For the study of translational tumor biology, human lung cancer cell lines are convenient but limited models as they don’t reproduce the three-dimensional cellular interactions of tumors in-vivo. Recent studies suggest the utility of primary human cancer xenografts as better models for cancer biology and therapeutics. Examples include demonstration of genetic changes such as EGFR amplification in primary brain tumors that are maintained in xenograft tumors but not in tissue cultures (Pandita, 2004); at our institution, primary pancreatic cancer xenograft lines can model preclinical responses to Hedgehog pathway inhibitors (Berman, 2004). Such xenografts usually require surgically resected samples, unlikely situation for Small Cell Lung Cancers (SCLC). We are reporting on what we believe are the first series of human SCLC xenografts grown from bronchoscopically retrieved samples, their biologic properties and preliminary translational studies.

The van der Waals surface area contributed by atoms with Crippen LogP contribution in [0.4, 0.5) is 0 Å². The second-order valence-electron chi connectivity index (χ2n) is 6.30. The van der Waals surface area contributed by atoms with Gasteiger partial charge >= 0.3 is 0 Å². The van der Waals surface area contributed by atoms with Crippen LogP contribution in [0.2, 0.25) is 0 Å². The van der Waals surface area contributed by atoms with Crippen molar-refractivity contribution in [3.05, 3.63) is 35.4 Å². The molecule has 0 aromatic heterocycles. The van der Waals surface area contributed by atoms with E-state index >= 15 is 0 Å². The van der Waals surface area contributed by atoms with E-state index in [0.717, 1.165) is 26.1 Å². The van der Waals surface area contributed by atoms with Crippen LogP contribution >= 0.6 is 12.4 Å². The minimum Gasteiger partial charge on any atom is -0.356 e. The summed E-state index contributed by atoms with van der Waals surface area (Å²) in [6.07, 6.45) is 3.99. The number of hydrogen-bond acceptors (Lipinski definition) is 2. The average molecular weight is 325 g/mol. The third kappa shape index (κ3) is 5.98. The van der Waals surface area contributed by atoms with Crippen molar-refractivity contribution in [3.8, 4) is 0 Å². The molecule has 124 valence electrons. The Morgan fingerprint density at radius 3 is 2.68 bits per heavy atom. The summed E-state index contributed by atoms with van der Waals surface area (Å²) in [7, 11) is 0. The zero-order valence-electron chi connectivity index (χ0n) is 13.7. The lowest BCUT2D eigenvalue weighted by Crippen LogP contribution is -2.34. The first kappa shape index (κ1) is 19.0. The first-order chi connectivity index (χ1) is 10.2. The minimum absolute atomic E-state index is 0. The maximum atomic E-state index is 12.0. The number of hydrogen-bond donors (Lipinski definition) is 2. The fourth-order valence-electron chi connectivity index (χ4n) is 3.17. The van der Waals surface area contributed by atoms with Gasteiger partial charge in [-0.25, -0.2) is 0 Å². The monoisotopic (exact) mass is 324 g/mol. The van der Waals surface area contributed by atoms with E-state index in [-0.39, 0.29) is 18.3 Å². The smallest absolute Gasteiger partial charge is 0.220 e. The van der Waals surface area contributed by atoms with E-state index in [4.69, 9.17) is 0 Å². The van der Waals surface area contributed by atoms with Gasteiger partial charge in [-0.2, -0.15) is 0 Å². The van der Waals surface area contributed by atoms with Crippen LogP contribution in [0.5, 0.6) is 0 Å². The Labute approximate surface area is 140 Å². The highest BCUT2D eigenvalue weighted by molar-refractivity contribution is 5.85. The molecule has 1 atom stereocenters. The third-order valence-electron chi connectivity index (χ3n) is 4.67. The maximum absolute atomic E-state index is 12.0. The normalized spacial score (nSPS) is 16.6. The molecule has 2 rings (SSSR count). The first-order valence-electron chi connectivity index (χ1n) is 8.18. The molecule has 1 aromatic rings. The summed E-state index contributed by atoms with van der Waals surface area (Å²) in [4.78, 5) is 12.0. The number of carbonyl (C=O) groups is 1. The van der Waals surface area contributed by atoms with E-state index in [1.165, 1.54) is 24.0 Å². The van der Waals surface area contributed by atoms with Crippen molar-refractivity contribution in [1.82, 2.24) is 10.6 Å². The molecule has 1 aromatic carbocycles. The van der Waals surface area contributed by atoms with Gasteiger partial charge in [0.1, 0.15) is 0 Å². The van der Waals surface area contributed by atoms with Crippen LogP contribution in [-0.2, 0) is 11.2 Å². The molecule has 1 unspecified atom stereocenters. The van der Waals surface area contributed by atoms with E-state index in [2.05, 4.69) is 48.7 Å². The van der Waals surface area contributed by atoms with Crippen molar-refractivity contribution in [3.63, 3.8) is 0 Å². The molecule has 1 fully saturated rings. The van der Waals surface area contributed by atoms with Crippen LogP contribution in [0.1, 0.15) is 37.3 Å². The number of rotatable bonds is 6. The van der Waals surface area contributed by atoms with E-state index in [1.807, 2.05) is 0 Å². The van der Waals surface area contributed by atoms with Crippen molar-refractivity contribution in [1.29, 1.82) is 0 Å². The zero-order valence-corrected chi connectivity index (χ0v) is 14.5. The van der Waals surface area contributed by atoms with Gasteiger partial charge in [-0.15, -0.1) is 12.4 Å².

Suspected cases of primary SCLC are confirmed by specific stains. Samples are collected either by Trans Bronchial Needle Aspiration (TBNA) of mediastinal lymph nodes or tumor masses or endobronchial tumors. In two cases, visible exophytic tumor cells are collected by physical debulking with forceps or mechanical microdebrider. Tumor cells are collected by collagenase disaggretion and subsequently injected with MatrigelTM subcutaneously into NOD/SCID mice. Subcutaneous tumors are passed into subsequent mice, or cryo-preserved and reinjected multiple times.
All five xenograft tumor cell lines show classic SCLC histology and immunohistochemical staining. Three of five subcutaneously injected tumors demonstrate organ trophism by growing as large mediastinal masses without detectable extrathoracic disease. Preliminary studies demonstrate biomarker expression of the Sonic Hedgehog pathway.
Bronchoscopically obtained samples from SCLC are successfully cultured as tumor xenografts that demonstrate typical SCLC characteristics and surprising organ trophism. These xenograft lines represent a novel and more accurate preclinical model of SCLC.
Viable SCLC xenograft models will provide mechanisms for validating SCLC biomakers, and direct pathways towards logical design and testing of targeted therapies. It may be useful as test systems of novel combination therapies, and has potential for SCLC tumor-specific vaccine development.
Rex Yung, None.